Pulock isn’t lacking in offensive attempts, leading Islanders defensemen in most categories and doing an excellent job of keeping the puck out of the defensive zone. He just needed to hit the net a lot more often than he did.

After what has been a strange two seasons haunted by COVID-19, getting back to some form of normalcy in his first 82-game season could propel Pulock to become the Islanders’ number one defenseman. A new arena at Belmont, being on the cusp of a new contract, and with his sights set on a Stanley Cup, could be enough to push Pulock to take that next step forward and lead the Islanders’ blue line.

Adam Pelech

Many were shocked when former Islanders GM Garth Snow protected Pelech ahead of the 2017 Expansion Draft, but many are now thankful Snow saw something we all didn’t. Heading into the first season of his new eight-year contract, expectations are high for Pelech.

“Without a doubt, this is where I want to be. I couldn’t be happier with the term, and I think all of the guys here feel the same way,” Pelech said. “They know there is something special going on here, and everyone is really excited to be a part of it moving forward.”

Pelech is finally receiving the praise he deserves and has even been penciled in on some mock Team Canada rosters for the 2022 Bejing Winter Olympics. He is one of the best defensemen in the league, and although his analytics aren’t nearly as good as his partner’s, that can be explained by one simple statistic. He had a combined 481 starts in the neutral and defensive zones last season (247 in the defensive zone, 234 in the neutral zone) and just 85 offensive zone starts. His role is to help prevent the puck from going in the Islanders’ net and drive the puck forward. However, Pelech is good for the occasional offensive gem:

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Offensive contributions from the blue line were slim, but Pelech led the team’s defensemen in goals (four) and S% (4.9%) last season. He is also entering his prime and could find another level to his game to open up offensively. His analytics don’t support the possibility, with a 46.83 CF% and 49.09 xGF%, but his 55.39 HDCF% is encouraging. His defensive zone starts heavily outweigh his offensive starts, but if those numbers even out, he should reach a higher offensive output. However, that’s up to head coach Barry Trotz, and if he thinks it hinders the Islanders’ chances of keeping the puck out of their net.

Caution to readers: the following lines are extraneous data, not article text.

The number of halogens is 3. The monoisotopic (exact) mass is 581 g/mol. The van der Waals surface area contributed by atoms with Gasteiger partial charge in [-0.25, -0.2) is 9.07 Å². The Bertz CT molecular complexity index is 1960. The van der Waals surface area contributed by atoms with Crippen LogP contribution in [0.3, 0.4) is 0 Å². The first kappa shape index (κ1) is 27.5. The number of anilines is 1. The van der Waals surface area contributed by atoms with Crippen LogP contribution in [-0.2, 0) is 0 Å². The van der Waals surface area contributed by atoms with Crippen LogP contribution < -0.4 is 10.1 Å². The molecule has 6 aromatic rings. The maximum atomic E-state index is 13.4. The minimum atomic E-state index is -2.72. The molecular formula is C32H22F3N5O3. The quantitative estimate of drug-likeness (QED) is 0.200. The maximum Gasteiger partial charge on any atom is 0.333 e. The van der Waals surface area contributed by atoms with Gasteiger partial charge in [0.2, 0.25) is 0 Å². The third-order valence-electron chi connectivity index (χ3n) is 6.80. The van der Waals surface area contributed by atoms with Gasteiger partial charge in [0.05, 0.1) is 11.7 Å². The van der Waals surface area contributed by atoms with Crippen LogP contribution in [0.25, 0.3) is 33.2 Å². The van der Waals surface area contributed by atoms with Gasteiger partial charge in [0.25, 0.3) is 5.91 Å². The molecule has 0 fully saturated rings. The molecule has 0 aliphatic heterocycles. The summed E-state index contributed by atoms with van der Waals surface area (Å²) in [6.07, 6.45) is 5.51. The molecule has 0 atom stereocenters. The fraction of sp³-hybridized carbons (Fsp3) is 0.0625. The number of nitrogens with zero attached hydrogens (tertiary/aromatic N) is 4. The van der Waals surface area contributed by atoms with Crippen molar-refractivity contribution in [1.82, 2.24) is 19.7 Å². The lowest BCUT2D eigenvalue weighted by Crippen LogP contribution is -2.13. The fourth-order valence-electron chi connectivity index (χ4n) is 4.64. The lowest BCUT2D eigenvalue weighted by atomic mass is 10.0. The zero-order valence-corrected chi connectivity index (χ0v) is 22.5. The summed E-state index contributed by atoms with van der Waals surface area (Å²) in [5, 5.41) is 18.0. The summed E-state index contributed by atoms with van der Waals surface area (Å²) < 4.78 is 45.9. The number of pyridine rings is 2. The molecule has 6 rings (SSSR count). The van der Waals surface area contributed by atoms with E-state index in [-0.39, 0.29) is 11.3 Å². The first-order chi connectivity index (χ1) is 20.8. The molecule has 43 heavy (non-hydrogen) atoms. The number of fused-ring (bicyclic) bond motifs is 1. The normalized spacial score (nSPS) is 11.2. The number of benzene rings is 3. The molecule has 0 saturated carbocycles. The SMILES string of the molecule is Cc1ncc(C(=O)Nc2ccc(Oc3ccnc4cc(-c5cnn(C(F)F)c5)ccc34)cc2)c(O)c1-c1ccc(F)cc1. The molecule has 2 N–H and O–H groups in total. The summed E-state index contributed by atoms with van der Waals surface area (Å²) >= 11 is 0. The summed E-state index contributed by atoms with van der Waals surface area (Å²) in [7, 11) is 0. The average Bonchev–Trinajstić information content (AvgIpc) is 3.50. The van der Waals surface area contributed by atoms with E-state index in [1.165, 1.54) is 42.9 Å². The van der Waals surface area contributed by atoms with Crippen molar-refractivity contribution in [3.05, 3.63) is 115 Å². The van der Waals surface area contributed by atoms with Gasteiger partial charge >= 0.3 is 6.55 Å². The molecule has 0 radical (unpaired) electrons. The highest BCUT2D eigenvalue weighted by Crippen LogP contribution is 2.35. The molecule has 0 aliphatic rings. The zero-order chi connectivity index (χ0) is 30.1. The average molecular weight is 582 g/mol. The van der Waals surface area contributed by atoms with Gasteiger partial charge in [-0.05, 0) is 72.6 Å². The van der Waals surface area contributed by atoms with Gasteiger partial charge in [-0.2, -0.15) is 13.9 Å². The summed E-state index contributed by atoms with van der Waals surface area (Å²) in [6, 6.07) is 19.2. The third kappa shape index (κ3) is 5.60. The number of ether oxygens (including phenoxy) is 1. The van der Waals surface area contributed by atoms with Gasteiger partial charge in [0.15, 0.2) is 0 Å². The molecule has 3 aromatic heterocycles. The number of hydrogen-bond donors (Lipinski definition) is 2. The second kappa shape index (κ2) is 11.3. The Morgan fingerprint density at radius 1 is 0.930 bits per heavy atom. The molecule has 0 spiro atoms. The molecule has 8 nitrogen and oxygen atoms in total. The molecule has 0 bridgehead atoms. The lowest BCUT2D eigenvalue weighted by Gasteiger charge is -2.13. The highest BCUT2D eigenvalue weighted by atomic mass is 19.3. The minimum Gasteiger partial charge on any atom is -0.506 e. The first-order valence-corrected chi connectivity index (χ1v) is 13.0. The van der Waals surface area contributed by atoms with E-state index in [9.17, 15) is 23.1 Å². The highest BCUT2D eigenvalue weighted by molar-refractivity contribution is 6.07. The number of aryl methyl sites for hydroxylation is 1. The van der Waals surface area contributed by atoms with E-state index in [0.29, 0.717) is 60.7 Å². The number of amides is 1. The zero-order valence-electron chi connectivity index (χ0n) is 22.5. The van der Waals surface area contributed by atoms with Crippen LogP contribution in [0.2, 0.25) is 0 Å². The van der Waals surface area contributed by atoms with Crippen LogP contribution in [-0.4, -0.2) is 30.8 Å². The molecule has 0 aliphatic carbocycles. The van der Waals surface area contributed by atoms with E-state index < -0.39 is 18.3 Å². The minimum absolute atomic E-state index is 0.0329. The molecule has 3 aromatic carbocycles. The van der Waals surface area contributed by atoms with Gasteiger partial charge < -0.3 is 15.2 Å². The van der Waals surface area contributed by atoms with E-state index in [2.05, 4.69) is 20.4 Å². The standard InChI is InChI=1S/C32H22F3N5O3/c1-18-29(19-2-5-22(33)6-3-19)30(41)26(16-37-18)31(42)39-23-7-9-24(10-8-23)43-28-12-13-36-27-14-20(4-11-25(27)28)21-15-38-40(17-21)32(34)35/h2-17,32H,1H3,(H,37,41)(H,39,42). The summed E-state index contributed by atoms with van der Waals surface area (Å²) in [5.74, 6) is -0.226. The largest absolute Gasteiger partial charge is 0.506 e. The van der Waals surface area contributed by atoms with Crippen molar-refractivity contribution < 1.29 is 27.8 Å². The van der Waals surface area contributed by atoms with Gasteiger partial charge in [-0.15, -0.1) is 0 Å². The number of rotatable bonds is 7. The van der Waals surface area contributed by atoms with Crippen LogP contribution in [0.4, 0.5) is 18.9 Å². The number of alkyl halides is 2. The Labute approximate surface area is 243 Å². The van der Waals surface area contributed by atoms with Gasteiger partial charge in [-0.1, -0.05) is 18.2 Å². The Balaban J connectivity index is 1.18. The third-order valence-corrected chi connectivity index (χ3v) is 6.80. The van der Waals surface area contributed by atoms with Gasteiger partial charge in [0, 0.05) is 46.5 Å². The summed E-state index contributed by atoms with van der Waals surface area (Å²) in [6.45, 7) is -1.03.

The numbers indicate it’s more likely Pulock will run away with this race given the time he receives in the offensive zone, and his power-play opportunities. However, the Islanders still need to fill a Nick Leddy-sized hole on defense, and if it can’t be filled, someone needs to step up. So, why not Pelech? The Islanders’ top-pairing defenseman are in for a heck of a workload in 2021-22. It’s not realistic to think one, or both, could take a major step forward, especially because both Pulock and Pelech’s analytics have only improved over the last three seasons.

Who do you think will break out as the Islanders’ number one defenseman in the 2021-22 NHL season. Let us know in the comments below.